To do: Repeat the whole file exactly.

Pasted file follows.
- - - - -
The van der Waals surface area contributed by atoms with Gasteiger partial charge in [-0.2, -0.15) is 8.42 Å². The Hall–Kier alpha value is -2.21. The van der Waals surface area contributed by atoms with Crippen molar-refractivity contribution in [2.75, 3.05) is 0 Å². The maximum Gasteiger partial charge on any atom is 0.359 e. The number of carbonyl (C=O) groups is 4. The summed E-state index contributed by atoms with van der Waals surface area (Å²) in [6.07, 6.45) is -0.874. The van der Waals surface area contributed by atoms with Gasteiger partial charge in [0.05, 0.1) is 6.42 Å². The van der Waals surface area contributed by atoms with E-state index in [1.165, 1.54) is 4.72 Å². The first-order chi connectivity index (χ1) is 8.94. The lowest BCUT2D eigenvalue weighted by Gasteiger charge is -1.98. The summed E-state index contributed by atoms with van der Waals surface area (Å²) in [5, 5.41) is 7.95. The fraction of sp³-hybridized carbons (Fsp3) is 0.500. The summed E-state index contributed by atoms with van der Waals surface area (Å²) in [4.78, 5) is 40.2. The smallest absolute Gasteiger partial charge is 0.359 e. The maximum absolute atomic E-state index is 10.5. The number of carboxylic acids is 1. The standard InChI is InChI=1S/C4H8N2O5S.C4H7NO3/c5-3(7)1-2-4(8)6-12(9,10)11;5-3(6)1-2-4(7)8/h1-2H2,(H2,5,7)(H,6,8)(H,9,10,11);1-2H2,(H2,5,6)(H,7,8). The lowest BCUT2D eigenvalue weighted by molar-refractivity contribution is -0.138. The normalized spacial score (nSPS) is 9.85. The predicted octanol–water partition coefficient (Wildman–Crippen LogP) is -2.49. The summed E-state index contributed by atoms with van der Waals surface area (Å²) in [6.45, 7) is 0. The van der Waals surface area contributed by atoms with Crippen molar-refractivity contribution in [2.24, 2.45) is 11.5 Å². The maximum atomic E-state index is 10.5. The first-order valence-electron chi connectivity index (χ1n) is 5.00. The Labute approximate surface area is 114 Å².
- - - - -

The van der Waals surface area contributed by atoms with Gasteiger partial charge in [-0.2, -0.15) is 8.42 Å². The Hall–Kier alpha value is -2.21. The van der Waals surface area contributed by atoms with Crippen molar-refractivity contribution in [2.75, 3.05) is 0 Å². The maximum Gasteiger partial charge on any atom is 0.359 e. The number of carbonyl (C=O) groups is 4. The summed E-state index contributed by atoms with van der Waals surface area (Å²) in [6.07, 6.45) is -0.874. The van der Waals surface area contributed by atoms with Gasteiger partial charge in [0.05, 0.1) is 6.42 Å². The van der Waals surface area contributed by atoms with E-state index in [1.165, 1.54) is 4.72 Å². The first-order chi connectivity index (χ1) is 8.94. The lowest BCUT2D eigenvalue weighted by Gasteiger charge is -1.98. The summed E-state index contributed by atoms with van der Waals surface area (Å²) in [5, 5.41) is 7.95. The fraction of sp³-hybridized carbons (Fsp3) is 0.500. The summed E-state index contributed by atoms with van der Waals surface area (Å²) in [4.78, 5) is 40.2. The smallest absolute Gasteiger partial charge is 0.359 e. The maximum absolute atomic E-state index is 10.5. The number of carboxylic acids is 1. The standard InChI is InChI=1S/C4H8N2O5S.C4H7NO3/c5-3(7)1-2-4(8)6-12(9,10)11;5-3(6)1-2-4(7)8/h1-2H2,(H2,5,7)(H,6,8)(H,9,10,11);1-2H2,(H2,5,6)(H,7,8). The lowest BCUT2D eigenvalue weighted by molar-refractivity contribution is -0.138. The normalized spacial score (nSPS) is 9.85. The predicted octanol–water partition coefficient (Wildman–Crippen LogP) is -2.49. The summed E-state index contributed by atoms with van der Waals surface area (Å²) in [6.45, 7) is 0. The van der Waals surface area contributed by atoms with Crippen molar-refractivity contribution in [2.24, 2.45) is 11.5 Å². The maximum atomic E-state index is 10.5. The first-order valence-electron chi connectivity index (χ1n) is 5.00. The Labute approximate surface area is 114 Å².